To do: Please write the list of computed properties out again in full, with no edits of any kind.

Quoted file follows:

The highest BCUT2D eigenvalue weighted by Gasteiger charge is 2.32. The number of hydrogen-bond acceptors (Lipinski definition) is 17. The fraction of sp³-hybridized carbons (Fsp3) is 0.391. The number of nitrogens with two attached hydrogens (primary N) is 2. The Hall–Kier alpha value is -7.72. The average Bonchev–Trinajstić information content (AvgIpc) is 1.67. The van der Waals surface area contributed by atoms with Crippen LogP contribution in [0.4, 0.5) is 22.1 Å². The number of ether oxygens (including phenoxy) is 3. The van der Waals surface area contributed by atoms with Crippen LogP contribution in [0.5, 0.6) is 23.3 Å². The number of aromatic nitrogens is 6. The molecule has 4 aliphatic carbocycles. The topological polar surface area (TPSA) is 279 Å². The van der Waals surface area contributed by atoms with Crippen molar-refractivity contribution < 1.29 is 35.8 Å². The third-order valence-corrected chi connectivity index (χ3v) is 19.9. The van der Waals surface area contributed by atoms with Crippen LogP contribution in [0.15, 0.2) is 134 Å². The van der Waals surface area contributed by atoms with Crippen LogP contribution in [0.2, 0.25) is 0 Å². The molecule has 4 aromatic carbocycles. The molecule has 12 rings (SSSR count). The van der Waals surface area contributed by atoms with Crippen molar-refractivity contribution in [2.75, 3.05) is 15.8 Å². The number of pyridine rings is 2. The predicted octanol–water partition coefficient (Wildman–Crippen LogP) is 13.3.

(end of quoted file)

The highest BCUT2D eigenvalue weighted by Gasteiger charge is 2.32. The number of hydrogen-bond acceptors (Lipinski definition) is 17. The fraction of sp³-hybridized carbons (Fsp3) is 0.391. The number of nitrogens with two attached hydrogens (primary N) is 2. The Hall–Kier alpha value is -7.72. The average Bonchev–Trinajstić information content (AvgIpc) is 1.67. The van der Waals surface area contributed by atoms with Crippen LogP contribution in [0.4, 0.5) is 22.1 Å². The number of ether oxygens (including phenoxy) is 3. The van der Waals surface area contributed by atoms with Crippen LogP contribution in [0.5, 0.6) is 23.3 Å². The number of aromatic nitrogens is 6. The molecule has 4 aliphatic carbocycles. The topological polar surface area (TPSA) is 279 Å². The van der Waals surface area contributed by atoms with Crippen molar-refractivity contribution < 1.29 is 35.8 Å². The third-order valence-corrected chi connectivity index (χ3v) is 19.9. The van der Waals surface area contributed by atoms with Crippen LogP contribution in [0.15, 0.2) is 134 Å². The van der Waals surface area contributed by atoms with Crippen LogP contribution in [0.2, 0.25) is 0 Å². The molecule has 4 aromatic carbocycles. The molecule has 12 rings (SSSR count). The van der Waals surface area contributed by atoms with Crippen molar-refractivity contribution in [2.75, 3.05) is 15.8 Å². The number of pyridine rings is 2. The predicted octanol–water partition coefficient (Wildman–Crippen LogP) is 13.3.